During my mid to high-school years, books had saved me. I found my place in English, Drama and Creative Writing classes. I didn’t seem to fit the rest of the mold of kids and as I was often depressed and ill socialized, the classics were my friends and I spent many days lost inside the pages of Salinger, Bradbury, Orwell and Wolfe – amongst others. They seemed to reach through the darkest part of my life and break through the walls that I shielded myself with; in many ways I felt that they understood on a deeper level the absence of my normalcy.
They were also the reason I decided I wanted to be a writer.
Today I read on The Telegraph that Catcher in the Rye and To Kill a Mockingbird (and other classics) will be removed from the U.S. Curriculum come 2014 and replaced with Non-Fiction work Manuals, such as: Recommended Levels of Insulation by the the US Environmental Protection Agency, and the Invasive Plant Inventory, by California’s Invasive Plant Council.
This is all in an attempt to ready children for the workplace. I don’t think I have ever read something more depressing.
What happened to expanding our children’s minds with creativity? Literature draws us into the human experience and prepares us in many ways for Life. It draws on the imagination, gives us reasons to believe in the impossible and stretches us to question, to seek out and go beyond the boundaries of what we know into what ‘could be’. When did ‘work’ become Life? When did ‘work’ become our only sole reason for education?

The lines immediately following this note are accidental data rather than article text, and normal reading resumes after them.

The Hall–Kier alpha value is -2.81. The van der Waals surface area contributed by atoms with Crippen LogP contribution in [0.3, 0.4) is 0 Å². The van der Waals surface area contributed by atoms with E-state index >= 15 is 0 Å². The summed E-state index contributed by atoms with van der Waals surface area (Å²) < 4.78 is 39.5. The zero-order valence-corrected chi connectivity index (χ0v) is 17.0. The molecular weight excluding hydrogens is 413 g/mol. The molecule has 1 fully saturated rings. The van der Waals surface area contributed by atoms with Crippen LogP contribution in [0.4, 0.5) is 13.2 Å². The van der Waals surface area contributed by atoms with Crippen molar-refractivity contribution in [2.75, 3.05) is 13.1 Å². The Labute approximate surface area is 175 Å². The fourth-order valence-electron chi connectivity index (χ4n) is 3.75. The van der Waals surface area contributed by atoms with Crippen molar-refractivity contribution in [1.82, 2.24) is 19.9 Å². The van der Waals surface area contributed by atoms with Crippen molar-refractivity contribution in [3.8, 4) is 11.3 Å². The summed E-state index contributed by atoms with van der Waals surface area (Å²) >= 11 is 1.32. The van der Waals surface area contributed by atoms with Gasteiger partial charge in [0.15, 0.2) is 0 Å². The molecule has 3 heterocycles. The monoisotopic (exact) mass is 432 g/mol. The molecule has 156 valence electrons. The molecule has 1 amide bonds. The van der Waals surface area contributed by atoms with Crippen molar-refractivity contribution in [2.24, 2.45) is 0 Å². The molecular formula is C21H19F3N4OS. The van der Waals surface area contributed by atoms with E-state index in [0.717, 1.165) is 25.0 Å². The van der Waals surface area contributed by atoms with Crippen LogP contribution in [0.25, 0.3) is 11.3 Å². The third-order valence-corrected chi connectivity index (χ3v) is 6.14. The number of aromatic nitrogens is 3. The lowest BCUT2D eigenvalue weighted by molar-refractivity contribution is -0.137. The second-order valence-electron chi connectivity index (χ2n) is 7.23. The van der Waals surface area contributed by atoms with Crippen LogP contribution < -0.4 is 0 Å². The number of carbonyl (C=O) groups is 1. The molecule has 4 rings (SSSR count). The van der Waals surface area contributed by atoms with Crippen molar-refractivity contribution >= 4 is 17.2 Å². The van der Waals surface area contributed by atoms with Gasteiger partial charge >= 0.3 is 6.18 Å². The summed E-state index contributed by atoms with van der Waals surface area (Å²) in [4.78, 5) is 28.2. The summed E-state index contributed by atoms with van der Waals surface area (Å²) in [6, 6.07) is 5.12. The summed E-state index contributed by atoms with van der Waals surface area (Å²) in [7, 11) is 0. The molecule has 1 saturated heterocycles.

Being the child I was, without Literature I would have been lost without navigation in a very dark period of my life, no compass to show me the way through the sea of disillusionment of the world around me. I would have felt terribly, terribly alone. I think if all I had to guide me was a book on the Recommended Levels of Insulation, I wouldn’t have made it very far through Freshman year.
My teen was actually telling us a story regarding his English class the other day when my husband and I picked up on the fact that the Freshman’s were reading Twilight and watching the movies as a part of curriculum. Honestly? I like Twilight, don’t get me wrong, but it’s junk food novels in a grocery store of organic natural foods. We assumed it was just something fun for the kids, a way to break through the teen/teacher barrier and now after reading this I am left wondering if this is the ‘new education’. And I can certainly see why more and more families are turning to Home & Charter Schooling.
There is a lot more to Life than work manuals and pop culture.
This is another reason, in the multitude of other reasons, why I think I will be home-schooling my tot in the years to come. American Education is beginning to fail, in my opinion and this is a neon blinking sign pointing in the wrong direction.